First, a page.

Hong Kong health officials slaughtered nearly 20,000 birds after they discovered a dead bird in a poultry market was infected with the virus that causes bird flu, according to Bloomberg News.
The culling is one of a series of precautionary steps the government announced. Authorities also tested birds from the city's 30 chicken farms, and so far, no other birds tested positive for the virus, known as H5N1.
The city will also close the market where the infected chicken carcass was found until Jan. 12, and there is currently a ban on importing live poultry. They are also testing people who may have come into contact with the birds.
In addition, there is a ban on the sale and import of live poultry for three weeks.
Despite the safety measures, a bird flu expert at the University of Hong Kong stressed that while there is a need to be cautious, there is no need to panic.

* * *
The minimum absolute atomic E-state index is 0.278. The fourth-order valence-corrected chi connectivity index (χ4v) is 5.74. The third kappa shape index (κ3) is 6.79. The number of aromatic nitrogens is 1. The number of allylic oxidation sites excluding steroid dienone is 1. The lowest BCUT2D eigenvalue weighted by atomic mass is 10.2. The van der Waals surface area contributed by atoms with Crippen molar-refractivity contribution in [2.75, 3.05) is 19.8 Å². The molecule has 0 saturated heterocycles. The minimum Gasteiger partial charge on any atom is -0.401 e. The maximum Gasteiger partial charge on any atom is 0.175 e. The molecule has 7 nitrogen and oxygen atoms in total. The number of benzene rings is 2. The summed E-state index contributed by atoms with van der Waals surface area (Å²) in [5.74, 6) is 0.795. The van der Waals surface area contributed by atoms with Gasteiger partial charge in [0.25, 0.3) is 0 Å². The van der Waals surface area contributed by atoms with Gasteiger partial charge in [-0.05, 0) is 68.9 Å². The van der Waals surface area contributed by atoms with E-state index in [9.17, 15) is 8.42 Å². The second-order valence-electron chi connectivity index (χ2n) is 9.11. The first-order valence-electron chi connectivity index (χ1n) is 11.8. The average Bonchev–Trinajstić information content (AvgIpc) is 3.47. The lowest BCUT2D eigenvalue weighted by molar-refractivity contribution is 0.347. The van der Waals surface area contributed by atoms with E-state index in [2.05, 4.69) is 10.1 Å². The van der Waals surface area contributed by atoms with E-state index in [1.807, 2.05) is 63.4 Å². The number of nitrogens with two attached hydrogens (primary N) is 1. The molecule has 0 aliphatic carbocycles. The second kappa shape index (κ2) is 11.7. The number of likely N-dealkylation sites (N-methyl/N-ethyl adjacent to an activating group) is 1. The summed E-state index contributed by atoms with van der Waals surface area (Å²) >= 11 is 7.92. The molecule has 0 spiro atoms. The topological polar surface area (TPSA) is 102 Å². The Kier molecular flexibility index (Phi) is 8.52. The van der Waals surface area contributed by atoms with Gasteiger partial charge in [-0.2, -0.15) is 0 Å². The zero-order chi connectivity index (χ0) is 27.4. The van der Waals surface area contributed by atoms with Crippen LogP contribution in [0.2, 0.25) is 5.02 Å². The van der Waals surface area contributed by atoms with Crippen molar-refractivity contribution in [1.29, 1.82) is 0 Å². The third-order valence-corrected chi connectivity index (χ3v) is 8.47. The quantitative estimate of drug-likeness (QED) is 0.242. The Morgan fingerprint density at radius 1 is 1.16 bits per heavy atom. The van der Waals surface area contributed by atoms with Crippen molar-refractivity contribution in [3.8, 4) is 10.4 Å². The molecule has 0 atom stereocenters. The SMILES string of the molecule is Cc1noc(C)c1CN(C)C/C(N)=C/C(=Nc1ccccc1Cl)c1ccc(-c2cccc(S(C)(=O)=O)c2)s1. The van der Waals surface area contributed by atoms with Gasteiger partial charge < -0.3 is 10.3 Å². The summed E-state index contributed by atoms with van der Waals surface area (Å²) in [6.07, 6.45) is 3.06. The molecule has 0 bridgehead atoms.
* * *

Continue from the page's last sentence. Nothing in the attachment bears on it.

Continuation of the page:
The first recorded cases of H5N1 in humans came from Hong Kong in 1997, and in response the government ordered the slaughter of all poultry in the city.
H5N1 is a potentially lethal virus and has the capacity to become a global pandemic, says the U.S. Centers for Disease Control and Prevention. H5N1 does not normally infect humans unless they are in close contact with birds that have it, but according to statistics from the World Health Organization, there have been more than 500 human cases of bird flu and more than 300 deaths.
After the outbreak in Hong Kong in 1997, the virus didn't re-emerge until 2003, when it began to spread across Asia, Europe and Africa. Millions of birds have been infected and have either died or been killed in an effort to stop the spread of the virus.